During the summer of 2008 the Tongass Cave Project conducted two expeditions in southeast Alaska. From August 2nd through August 16th of 2008, five cavers inventoried karst features and mapped caves on Prince of Wales and Kosciusko Islands, Tongass National Forest, southeast Alaska with funding from the NSS Exploration and the Dogwood City Grotto grants. Additional support was provided by the US Forest Service, Backpacker’s Pantry, and NSS Member Pat Tierney. Six new caves were mapped on Kosciusko Island with two large remaining leads. Heather’s Grotto rivals Goliath Waits Cave for the longest cave mapped on the Island to date. The northern end of Prince of Wales Island and Calder Mountain, a peak of Silurian aged Heceta limestone, was the second destination for the expedition. The weather was rough up on Calder, but the expedition covered over 50 kilometers of ground including hiking over well-developed epikarst to the base of the peak with a mountain of gear. The expedition discovered and mapped five new caves in the Calder Area. Information gleaned from these expeditions will prove vital to future planned trips in these areas.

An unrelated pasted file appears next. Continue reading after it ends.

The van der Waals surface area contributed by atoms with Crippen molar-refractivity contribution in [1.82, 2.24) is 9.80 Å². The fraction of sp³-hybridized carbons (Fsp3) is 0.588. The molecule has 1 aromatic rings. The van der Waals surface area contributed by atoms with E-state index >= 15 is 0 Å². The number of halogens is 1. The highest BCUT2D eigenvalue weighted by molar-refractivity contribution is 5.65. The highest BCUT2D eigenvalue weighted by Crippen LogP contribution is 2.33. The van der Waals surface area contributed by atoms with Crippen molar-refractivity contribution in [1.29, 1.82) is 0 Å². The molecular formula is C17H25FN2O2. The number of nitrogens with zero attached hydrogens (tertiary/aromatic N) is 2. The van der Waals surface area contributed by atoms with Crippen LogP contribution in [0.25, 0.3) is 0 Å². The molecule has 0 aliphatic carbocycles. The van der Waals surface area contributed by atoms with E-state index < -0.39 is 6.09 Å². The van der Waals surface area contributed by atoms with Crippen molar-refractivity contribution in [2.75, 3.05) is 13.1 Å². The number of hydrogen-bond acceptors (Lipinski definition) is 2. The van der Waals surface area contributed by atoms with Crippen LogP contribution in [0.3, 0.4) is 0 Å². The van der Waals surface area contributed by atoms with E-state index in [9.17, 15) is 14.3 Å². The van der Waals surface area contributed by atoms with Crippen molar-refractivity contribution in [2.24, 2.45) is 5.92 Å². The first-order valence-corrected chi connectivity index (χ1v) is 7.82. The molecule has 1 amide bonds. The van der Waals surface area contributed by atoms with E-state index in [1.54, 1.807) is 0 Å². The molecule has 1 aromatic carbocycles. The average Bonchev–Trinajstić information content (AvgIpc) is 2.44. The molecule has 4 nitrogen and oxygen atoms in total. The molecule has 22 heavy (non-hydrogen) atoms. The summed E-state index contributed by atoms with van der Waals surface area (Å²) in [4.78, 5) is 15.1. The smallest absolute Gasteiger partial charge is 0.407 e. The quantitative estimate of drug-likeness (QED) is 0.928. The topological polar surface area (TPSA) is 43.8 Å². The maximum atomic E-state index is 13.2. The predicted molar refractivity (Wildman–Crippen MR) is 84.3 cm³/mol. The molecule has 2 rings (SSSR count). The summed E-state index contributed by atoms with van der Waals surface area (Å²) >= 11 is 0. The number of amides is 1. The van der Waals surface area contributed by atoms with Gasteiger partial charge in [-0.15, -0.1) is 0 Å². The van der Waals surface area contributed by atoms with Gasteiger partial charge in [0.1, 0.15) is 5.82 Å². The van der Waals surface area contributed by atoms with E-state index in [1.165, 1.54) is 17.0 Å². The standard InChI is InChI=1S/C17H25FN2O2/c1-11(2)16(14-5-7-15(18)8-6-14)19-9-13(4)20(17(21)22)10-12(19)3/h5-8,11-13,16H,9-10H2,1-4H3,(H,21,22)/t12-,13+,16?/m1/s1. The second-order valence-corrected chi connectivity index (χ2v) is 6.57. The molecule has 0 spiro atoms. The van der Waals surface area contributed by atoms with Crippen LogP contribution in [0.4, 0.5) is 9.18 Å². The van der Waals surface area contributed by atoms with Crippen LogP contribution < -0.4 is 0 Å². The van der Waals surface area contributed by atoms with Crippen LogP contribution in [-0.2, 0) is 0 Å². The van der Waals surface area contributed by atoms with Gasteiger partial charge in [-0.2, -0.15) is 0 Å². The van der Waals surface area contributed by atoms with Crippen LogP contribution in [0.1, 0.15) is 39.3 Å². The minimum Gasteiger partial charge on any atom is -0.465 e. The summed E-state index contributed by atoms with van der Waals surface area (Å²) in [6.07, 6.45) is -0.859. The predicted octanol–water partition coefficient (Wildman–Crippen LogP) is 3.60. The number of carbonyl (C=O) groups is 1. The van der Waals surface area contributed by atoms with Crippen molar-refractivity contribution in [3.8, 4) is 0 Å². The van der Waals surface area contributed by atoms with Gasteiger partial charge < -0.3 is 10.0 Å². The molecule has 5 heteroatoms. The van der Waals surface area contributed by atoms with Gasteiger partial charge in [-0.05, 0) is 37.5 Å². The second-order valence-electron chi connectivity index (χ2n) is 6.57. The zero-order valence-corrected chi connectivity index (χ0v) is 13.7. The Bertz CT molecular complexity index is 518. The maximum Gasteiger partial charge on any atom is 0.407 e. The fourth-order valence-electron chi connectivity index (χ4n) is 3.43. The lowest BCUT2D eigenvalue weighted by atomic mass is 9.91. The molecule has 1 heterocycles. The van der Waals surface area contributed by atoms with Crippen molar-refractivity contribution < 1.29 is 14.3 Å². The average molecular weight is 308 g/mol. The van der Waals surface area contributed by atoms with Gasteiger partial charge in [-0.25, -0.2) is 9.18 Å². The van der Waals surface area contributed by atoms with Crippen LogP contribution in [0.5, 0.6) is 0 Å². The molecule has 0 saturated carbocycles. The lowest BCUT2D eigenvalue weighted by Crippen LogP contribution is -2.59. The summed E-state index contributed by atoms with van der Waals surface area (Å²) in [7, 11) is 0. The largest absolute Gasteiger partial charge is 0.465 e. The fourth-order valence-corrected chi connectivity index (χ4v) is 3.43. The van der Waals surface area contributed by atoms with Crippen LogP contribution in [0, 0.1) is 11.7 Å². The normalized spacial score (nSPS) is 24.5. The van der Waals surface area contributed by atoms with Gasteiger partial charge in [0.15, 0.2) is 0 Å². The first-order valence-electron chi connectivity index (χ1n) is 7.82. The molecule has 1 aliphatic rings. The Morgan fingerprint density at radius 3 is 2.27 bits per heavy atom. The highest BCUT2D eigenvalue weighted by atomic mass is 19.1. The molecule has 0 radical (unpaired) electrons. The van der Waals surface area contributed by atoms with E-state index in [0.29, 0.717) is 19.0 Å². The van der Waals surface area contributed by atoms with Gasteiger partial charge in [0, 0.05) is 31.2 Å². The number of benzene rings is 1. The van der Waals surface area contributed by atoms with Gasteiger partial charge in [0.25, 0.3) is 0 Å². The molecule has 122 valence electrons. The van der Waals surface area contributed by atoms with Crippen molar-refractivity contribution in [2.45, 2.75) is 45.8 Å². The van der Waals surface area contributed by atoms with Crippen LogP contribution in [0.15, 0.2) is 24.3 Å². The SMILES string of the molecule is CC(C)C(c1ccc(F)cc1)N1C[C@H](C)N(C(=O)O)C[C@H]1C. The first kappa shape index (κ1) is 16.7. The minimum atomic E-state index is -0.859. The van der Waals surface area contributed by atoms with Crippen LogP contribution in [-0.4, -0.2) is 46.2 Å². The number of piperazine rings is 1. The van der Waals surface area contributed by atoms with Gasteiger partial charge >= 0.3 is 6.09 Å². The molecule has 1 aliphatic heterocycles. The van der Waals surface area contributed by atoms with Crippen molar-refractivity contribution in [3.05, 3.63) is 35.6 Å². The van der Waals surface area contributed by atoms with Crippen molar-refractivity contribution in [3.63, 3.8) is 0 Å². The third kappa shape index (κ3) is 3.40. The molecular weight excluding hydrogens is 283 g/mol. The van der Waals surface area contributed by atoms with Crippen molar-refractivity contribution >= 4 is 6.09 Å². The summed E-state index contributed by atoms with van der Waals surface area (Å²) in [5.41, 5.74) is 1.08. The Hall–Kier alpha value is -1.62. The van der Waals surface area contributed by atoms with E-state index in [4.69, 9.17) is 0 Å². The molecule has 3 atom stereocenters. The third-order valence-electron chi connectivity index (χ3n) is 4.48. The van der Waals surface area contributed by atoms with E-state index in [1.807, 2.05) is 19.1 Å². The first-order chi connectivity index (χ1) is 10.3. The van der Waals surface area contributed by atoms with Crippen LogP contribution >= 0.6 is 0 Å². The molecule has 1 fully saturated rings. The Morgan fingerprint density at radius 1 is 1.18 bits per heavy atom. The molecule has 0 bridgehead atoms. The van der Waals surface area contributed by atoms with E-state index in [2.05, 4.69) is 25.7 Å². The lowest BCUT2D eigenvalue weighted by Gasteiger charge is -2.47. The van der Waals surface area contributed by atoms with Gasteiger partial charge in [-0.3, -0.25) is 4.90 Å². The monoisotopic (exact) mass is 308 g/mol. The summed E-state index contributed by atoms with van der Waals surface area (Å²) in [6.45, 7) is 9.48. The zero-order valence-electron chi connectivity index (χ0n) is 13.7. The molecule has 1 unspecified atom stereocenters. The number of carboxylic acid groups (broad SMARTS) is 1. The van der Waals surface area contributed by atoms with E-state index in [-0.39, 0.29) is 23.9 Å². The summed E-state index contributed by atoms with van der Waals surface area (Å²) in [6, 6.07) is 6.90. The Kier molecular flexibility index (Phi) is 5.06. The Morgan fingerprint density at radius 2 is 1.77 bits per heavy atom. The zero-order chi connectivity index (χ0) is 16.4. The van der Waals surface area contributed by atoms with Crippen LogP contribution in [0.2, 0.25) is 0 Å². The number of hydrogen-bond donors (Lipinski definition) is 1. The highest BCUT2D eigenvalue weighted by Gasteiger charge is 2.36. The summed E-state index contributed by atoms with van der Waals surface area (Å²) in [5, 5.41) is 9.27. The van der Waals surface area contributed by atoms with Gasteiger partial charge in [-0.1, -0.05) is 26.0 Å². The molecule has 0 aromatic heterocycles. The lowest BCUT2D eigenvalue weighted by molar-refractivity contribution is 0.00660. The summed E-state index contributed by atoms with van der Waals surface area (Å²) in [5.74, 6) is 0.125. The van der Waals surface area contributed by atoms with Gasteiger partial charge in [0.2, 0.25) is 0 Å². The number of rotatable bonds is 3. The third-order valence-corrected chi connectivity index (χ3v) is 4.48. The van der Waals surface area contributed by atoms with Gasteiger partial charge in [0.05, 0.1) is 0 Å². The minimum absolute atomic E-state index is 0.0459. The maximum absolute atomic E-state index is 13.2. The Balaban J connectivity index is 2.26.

The rains set in at camp on Calder Mountain. Image: J. Kovarik

Mist and rain swirl as Johanna Kovarik peers into a potential cave entrance in the Calder Mountain Area, Prince of Wales Island, Alaska. Image: Dr. C. Bern

The indomitable TAG caver Paul Moser hikes across the epikarst on Calder Mountain. Image: A. Croskrey

Reeling tape, Dr. Carl Bern prepares to enter You Tube cave on Kosciusko Island, Alaska. Image: A. Croskrey